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African Methodist Episcopal Church Review, Vol. 6, Num. 3
			
         A SUMMER VACATION IN EUROPE.                  297

equal obligations to Mr. and Mrs. Geo. A. Butler, of 16 Baker
Street, Portman Square. for the refined and elegant hospitality
extended me, both at their residence and at the Falstaff. Mr.
Butler is a native of Washington, but has for twenty years been
identified with the government of China in its diplomatic rela-
tions. He is a master of all the European languages, and equally
at home in all the European capitals. He has a residence at
Hong Kong, chambers at Paris, and a beautiful home in London.
Mrs. Butler is an English lady of culture and position, of great
personal charm of manner and exquisite tact and taste, "an ex-
cellent thing in woman."  Rev. Mr. Joseph, well known in this
country, but now acting as an agent of the Church Society for
the Propagation of the Gospel, called on me more than once and
I enjoyed most fully his rich store of mind. I cannot forget the
kindness of Mrs. Cooper, of Cavendish Square, who not only
entertained me at her magnificent residence, but placed her car-
riage and pair at my disposal, for frequent drives in Hyde Park
and elsewhere; the most thoughtful of entertainers, and her
house filled with choicest works of art.
  I spent a week at Brighton, the Newport of England. It is
quite imposing; the grand walks, the two piers of stone and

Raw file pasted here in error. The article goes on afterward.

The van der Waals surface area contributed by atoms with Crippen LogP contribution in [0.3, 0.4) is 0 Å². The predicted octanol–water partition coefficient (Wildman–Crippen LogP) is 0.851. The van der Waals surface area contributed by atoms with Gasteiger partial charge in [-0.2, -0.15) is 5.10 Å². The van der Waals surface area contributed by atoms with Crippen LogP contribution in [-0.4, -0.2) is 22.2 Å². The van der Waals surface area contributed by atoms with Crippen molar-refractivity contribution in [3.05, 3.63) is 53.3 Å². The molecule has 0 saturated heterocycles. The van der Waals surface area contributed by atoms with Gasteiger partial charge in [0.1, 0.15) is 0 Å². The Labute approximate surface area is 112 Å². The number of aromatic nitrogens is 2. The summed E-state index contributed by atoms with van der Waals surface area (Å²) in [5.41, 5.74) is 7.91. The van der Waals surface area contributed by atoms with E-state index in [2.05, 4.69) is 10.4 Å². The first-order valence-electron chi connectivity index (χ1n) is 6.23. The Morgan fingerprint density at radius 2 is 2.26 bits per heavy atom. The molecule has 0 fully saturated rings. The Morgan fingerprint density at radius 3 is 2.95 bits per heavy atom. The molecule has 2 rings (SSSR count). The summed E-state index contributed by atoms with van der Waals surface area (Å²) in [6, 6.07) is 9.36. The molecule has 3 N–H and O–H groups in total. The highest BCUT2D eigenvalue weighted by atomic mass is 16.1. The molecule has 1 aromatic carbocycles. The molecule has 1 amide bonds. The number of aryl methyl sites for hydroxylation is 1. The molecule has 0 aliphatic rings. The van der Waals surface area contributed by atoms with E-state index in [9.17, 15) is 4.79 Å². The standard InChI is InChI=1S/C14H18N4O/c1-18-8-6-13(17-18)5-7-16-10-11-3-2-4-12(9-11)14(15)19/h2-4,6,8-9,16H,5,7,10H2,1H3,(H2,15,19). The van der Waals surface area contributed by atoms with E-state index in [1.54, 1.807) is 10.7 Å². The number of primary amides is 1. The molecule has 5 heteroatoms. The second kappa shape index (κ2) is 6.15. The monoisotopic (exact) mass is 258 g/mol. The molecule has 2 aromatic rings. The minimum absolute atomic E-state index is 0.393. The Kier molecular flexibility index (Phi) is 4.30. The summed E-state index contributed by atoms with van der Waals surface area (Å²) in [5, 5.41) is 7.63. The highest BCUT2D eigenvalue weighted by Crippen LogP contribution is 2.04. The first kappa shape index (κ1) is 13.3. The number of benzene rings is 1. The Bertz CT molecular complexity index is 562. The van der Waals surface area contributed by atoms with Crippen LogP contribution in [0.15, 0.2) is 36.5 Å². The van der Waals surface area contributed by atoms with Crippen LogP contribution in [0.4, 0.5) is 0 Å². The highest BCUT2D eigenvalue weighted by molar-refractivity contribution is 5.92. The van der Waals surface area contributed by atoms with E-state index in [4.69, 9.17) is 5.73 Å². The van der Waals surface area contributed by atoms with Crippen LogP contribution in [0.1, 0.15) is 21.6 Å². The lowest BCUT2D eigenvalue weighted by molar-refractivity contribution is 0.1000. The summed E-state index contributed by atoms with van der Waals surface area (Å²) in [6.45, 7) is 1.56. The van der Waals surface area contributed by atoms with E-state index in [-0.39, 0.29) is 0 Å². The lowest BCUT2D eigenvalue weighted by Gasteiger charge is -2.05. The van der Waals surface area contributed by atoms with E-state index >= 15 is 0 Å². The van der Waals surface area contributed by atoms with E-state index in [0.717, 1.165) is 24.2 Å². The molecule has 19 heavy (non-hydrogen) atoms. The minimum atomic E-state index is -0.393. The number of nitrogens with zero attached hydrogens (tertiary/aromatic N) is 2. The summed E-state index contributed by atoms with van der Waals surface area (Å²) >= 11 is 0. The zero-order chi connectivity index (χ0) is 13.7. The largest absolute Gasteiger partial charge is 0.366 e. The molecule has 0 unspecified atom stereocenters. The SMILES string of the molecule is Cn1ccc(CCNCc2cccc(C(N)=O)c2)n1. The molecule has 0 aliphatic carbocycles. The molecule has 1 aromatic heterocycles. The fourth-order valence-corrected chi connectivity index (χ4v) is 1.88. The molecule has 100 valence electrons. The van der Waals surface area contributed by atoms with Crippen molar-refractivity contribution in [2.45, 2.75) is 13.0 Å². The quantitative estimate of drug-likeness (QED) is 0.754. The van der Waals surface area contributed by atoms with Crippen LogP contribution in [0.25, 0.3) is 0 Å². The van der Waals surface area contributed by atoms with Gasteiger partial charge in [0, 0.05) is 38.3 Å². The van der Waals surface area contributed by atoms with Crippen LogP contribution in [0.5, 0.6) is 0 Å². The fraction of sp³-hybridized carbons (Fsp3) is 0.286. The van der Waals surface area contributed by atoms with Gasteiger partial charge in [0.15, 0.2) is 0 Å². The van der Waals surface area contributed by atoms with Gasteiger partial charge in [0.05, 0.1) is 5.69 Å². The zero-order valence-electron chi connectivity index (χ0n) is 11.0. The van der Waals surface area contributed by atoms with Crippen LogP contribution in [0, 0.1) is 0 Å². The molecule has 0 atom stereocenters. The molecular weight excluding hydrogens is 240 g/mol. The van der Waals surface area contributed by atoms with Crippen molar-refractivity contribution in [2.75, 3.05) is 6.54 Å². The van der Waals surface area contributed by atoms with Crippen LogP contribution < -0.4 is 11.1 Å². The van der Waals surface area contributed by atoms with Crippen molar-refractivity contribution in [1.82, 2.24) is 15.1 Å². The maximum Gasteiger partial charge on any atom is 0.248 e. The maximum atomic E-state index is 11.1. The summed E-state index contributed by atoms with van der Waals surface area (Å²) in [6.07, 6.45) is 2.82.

iron; the aquarium. Instead of a lot of booths and pavilions,
which shut out the sea view, which is true of many of our sea-
coasts you have a wide esplanade of stone masonry, which is
always lively with promenaders and bath chairs; the salt breeze
comes in full and wholesome.
  While in London, I one day varied the routine by dining at
the Three Tons tavern, at Billingsgate, the well-known fish-
market of London. The Three Tons is celebrated for its fish
dinners, as well as for having been the resort of rare Ben
Johnson and his set.  All the traditions of the past are re-
tained. The dinner hour is one o'clock. At that hour, the
guests being seated, a venerable man, the chief butler, asks
a blessing.  The dinner of fish is served, followed after by two
great joints, one of beef, the other of mutton; these are on
small tables, which are wheeled to your side, and the carving
done in your immediate presence. Tanks of pale ale or porter
are served, the whole ending with pipes, if you remain to the
end The experience was at once unique and impressive.
  Of course, I visited the East-End of London-Whitechapel,
and a policeman very readily pointed out to me the spots at
which the several fearful murders had been perpetrated.  The
dock strikes were in full blast. I saw, one Sunday, a procession
of 50,000 men out of work, marching to Hyde Park to hold a
meeting. I am glad the matter has been settled by the dock-
owners agreeing to pay the advance asked for from the 1st of
November.
  I had the pleasure of shaking hands with the much
talked of General Boulanger, at his residence, Portland
Place, London.    It will be remembered that he is now
in exile. A French gentleman at the hotel, with whom I




			
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OHS/National Afro-American Museum & Cultural Center Serial Collection

African Methodist Episcopal Church Review, Vol. 6, Num. 3

Volume:  06
Issue Number:  03
Date:  01/1890


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